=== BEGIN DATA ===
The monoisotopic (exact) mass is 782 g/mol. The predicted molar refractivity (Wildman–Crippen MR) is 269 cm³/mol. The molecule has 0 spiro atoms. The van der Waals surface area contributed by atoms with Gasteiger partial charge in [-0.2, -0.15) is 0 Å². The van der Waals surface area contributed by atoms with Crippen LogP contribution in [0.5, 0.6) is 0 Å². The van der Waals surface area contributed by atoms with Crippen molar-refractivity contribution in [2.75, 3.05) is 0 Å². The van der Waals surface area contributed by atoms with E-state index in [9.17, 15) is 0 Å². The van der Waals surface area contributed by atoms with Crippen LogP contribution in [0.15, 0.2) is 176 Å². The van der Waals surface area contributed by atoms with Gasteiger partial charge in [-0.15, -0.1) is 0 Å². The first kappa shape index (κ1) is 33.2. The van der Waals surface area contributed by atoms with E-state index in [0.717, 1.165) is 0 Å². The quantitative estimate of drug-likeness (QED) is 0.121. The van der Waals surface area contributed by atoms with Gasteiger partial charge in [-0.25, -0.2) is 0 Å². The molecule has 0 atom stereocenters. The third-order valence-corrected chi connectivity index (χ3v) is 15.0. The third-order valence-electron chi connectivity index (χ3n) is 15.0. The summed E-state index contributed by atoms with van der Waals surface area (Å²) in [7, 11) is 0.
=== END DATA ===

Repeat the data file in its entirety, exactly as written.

The monoisotopic (exact) mass is 782 g/mol. The predicted molar refractivity (Wildman–Crippen MR) is 269 cm³/mol. The molecule has 0 spiro atoms. The van der Waals surface area contributed by atoms with Gasteiger partial charge in [-0.2, -0.15) is 0 Å². The van der Waals surface area contributed by atoms with Crippen LogP contribution in [0.5, 0.6) is 0 Å². The van der Waals surface area contributed by atoms with Crippen molar-refractivity contribution in [2.75, 3.05) is 0 Å². The van der Waals surface area contributed by atoms with E-state index in [9.17, 15) is 0 Å². The van der Waals surface area contributed by atoms with Crippen LogP contribution in [0.15, 0.2) is 176 Å². The van der Waals surface area contributed by atoms with Gasteiger partial charge in [-0.15, -0.1) is 0 Å². The first kappa shape index (κ1) is 33.2. The van der Waals surface area contributed by atoms with E-state index in [0.717, 1.165) is 0 Å². The quantitative estimate of drug-likeness (QED) is 0.121. The van der Waals surface area contributed by atoms with Gasteiger partial charge in [-0.25, -0.2) is 0 Å². The molecule has 0 atom stereocenters. The third-order valence-corrected chi connectivity index (χ3v) is 15.0. The third-order valence-electron chi connectivity index (χ3n) is 15.0. The summed E-state index contributed by atoms with van der Waals surface area (Å²) in [7, 11) is 0.